Intellectual Property and Information Technology Law (LL.M.)
The LL.M. (Intellectual Property and Information Technology Law) seeks to promote critical analysis of, and reflection on, different aspects of national, European and international intellectual property and information technology law.
This programme is delivered over one academic year. Students are examined in six modules and complete a research dissertation of up to 25,000 words on an approved theme relating to some aspect of International and/or European intellectual property law to be submitted by 29th June 2018.
The modules offered might typically include the following:
Advanced Lawyering Techniques, Comparative Elements of Unfair Competition and Trademark Law, Comparative Product Liability: Common Law, EU and US Perspectives, Contemporary Issues in International Law, Copyright and Innovation, Copyright in the EU Digital Single Market: Law, Policy and Business Practices, Digital Technologies, Privacy and Security of Information, Essential and Emerging Technologies - International and European Law, EU Competition Law, EU Trademark and Design Law, Freedom of Expression and Intellectual Property Law, International and European Copyright Law, and Policy, International Business Tax Law, International Economic Law, International Trade Law, Law and Bioethics, Patent Law in the Globalized World
Students may also choose up to two modules from those offered on the LLM (General). Please see course website for further details.
The Law School reserves the right to vary the above list and, in particular, the right to withdraw and add modules. Note that modules are offered in one semester only and timetabling considerations may also restrict choice. Further information on the precise modules available in a given year is available on the LLM website.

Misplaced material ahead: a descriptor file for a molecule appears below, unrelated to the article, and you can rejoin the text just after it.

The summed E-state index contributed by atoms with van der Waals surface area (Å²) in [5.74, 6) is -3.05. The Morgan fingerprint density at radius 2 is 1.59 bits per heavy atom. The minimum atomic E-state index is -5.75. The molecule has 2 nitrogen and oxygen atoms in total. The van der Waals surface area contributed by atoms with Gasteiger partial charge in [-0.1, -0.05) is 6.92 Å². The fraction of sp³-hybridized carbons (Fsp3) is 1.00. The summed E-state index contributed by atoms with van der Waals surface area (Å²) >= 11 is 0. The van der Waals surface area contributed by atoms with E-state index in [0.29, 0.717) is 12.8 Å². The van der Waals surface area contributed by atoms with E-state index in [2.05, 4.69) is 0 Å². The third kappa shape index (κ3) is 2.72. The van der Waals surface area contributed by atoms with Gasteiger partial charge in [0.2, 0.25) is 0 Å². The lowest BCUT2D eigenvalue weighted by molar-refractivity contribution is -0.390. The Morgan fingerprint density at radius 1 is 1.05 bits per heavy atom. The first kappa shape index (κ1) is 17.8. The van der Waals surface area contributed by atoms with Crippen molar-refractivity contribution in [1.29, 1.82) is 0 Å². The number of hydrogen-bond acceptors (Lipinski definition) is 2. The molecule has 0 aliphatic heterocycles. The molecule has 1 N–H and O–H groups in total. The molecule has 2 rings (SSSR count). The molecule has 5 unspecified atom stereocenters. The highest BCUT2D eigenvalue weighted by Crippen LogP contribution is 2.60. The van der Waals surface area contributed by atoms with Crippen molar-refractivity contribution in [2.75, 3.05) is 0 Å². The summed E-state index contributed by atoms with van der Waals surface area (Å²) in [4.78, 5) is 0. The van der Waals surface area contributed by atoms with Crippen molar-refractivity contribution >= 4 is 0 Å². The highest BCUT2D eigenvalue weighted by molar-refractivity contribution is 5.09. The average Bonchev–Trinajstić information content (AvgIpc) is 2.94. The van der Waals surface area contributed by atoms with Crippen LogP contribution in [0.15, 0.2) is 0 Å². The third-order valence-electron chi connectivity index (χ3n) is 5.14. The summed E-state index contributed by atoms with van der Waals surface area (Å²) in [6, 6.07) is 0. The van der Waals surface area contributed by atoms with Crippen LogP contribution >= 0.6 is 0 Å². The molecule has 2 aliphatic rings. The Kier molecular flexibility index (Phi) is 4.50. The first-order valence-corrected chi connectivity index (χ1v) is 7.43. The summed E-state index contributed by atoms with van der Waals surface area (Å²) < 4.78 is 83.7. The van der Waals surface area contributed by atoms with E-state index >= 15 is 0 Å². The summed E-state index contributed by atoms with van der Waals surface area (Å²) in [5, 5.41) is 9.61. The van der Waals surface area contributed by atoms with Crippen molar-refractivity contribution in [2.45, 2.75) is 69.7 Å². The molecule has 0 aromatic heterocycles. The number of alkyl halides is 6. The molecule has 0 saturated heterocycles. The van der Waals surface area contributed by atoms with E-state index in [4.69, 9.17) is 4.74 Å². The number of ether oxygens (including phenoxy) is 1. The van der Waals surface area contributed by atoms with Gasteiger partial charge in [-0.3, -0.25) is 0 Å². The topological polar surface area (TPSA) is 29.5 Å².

Professor Blanaid Clarke
Closing Date30 June 2017
Applications are therefore invited from well-qualified graduates who hold a very good Honors Bachelor degree in law or in a law-based interdisciplinary programme.
Applications will also be considered from exceptional graduates in related disciplines in the Arts, Humanities, and Social Sciences who can convincingly demonstrate that their studies have fully prepared them for the LLM.
Assuming that this basic pre-requisite is in place, thereafter admission to the various LLM programmes is at the absolute discretion of the School of Law, which will decide on questions of admission having regard to a wide range of academic criteria, including the quality of the individual application and the objectives of ensuring a diverse LLM class of the highest possible academic calibre. Admission requirements may vary from programme to programme and from year to year.
To apply, click on the relevant Apply Link below
Professor Blanaid Clarke